It wasn’t but little more than a week ago that we were all out west for the 2012 SEMA show and some spirited California driving in the 2013 Nissan Altima, but now it’s mid-November and that means Down Shift photo journalist and Texas resident Ricardo Quintanilla is packed, ready and eager to cover the inaugural Formula 1 United States Grand Prix in beautiful Austin, Texas.
It’s been five years since Formula One last raced in the USA but for the 19th and penultimate round of the 2012 season the series is returning to America this weekend for the US Grand Prix in Austin, Texas.
The new Circuit of the Americas is a purpose-built 3.4 mile, 20-turn, F1 standard facility located 15 miles outside downtown Austin and promises to provide teams with some interesting challenges, and spectators with some thrilling racing.
Chief among the challenges is, of course, the fact that no team has yet turned a wheel in anger here. Former F1 driver David Coulthard drove a Red Bull Racing showcar here when circuit construction had just begun and more recently Lotus test driver Jérôme D’Ambrosio piloted a 2010 Renault R30 on opening day at the track, but beyond those very different laps teams will only have simulator data upon which to base their weekend preparations.
That should make Friday’s free practice sessions labour-intensive workouts for the teams, though again it will present a challenge as the new track will undoubtedly be largely free of grip in the early stages of the weekend.
It means that the unknown of Austin represents the perfect wildcard for a championship that has become increasingly hard to call in recent weeks. After a dramatic race in Abu Dhabi, defending champion Sebastian Vettel of Red Bull Racing leads Ferrari’s Fernando Alonso by just 10 points, with a maximum of 50 on the table over the final two rounds. Kimi Raikkonen’s win in the UAE was a spectacular feat in his comeback year but even with that victory the Finn is now out of the title fight.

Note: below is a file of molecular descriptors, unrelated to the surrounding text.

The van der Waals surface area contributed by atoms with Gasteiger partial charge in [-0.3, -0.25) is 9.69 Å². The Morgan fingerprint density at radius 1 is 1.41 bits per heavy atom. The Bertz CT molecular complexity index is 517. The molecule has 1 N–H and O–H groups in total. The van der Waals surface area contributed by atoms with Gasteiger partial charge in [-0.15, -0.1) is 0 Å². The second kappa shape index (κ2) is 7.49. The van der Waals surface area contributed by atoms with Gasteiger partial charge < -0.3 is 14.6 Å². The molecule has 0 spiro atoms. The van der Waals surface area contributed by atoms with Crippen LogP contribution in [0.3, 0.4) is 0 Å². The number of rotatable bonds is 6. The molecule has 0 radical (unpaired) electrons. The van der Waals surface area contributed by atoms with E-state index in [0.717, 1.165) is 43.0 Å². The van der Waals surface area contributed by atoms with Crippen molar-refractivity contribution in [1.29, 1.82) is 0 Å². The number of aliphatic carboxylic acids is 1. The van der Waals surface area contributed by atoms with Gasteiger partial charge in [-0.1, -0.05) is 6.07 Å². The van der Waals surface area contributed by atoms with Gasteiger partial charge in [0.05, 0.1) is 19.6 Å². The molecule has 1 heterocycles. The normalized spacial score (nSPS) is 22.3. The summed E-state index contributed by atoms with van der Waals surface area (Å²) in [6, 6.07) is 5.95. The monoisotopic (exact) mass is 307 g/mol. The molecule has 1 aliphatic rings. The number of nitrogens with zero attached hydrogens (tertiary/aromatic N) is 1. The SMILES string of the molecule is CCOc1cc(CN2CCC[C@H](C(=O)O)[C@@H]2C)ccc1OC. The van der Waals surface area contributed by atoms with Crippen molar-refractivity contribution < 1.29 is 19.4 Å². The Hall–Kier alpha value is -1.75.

So it comes down to a head-to-head battle between the famous red of Ferrari and the blue of Red Bull Racing. And after recent events in the US, locals will know just how intense red versus blue showdowns can be!
–Made up of 11 left and nine right turns, the Circuit of the Americas is 3.4 miles long. It is one of just five current F1 circuits to run counterclockwise, the others being Singapore, Korea, Abu Dhabi and Brazil. Curiously, all five circuits feature in the final seven-race stretch of the 2012 season.
–COTA’s track surface took four months to lay and the third and final layer was completed in late September. The final layer is made up of aggregate from all over Texas. All told, over 640,000 cubic metres of material have been used to construct the track.
–Race organizers are billing turn one as the track’s signature corner. From the start/finish line the track rises 133 feet before heading into a tight and blind first-gear left-hand turn.
–Turns two and three pay tribute to the Senna ‘S’ at Brazil’s Interlagos, while turns four, five and six have been designed as an homage to the Maggots, Becketts, Chapel complex at Silverstone. Other recognizable elements include a section, from turns 12-14, reminiscent of Hockenheim’s stadium section and the triple apex stretch through turns 16-18 has been modeled after Istanbul Park’s turn eight.
–The first lap of the finished circuit was completed by legendary US racer Mario Andretti. In his 131-grand prix F1 career, Andretti raced in 11 U.S. Grands Prix, seven races billed as the U.S. GP West and both of the races held in Las Vegas, but recorded just one win on home soil. That was at the the U.S. West race at Long Beach in 1977 where, driving for Lotus, he finished ahead of Ferrari’s Niki Lauda and Wolf’s Jody Scheckter.
–Nine U.S. circuits have previously hosted grands prix: Sebring, Riverside, Watkins Glen, Phoenix, Dallas, Detroit, Las Vegas, Long Beach and most recently Indianapolis Motor Speedway.
–The last winner of a U.S. Grand Prix was Lewis Hamilton in 2007. Racing for McLaren in his rookie season, Hamilton scored pole position at the Indianapolis Motor Speedway and the following day took his second career win. His first victory had come a week earlier at the Canadian Grand Prix in Montreal.
–That 2007 U.S. GP at Indianapolis was also notable in that, as well as seeing a future world champion win in Hamilton, it handed a race debut to another future title winner, Sebastian Vettel. The German replaced the injured Robert Kubica at the wheel of a BMW Sauber. Aged just 19, Vettel qualified in seventh position and finished eighth, for which he earned one point. In so doing, he became F1’s youngest ever points scorer, a record he still holds.
–In recent times Michael Schumacher, due to retire for a second time after next week’s Brazilian GP, has been the most successful driver at the U.S. GP. In the period from 2000-2007, when the race was staged at Indianapolis, Schumacher won five of the eight events (2000 and ’03-’06).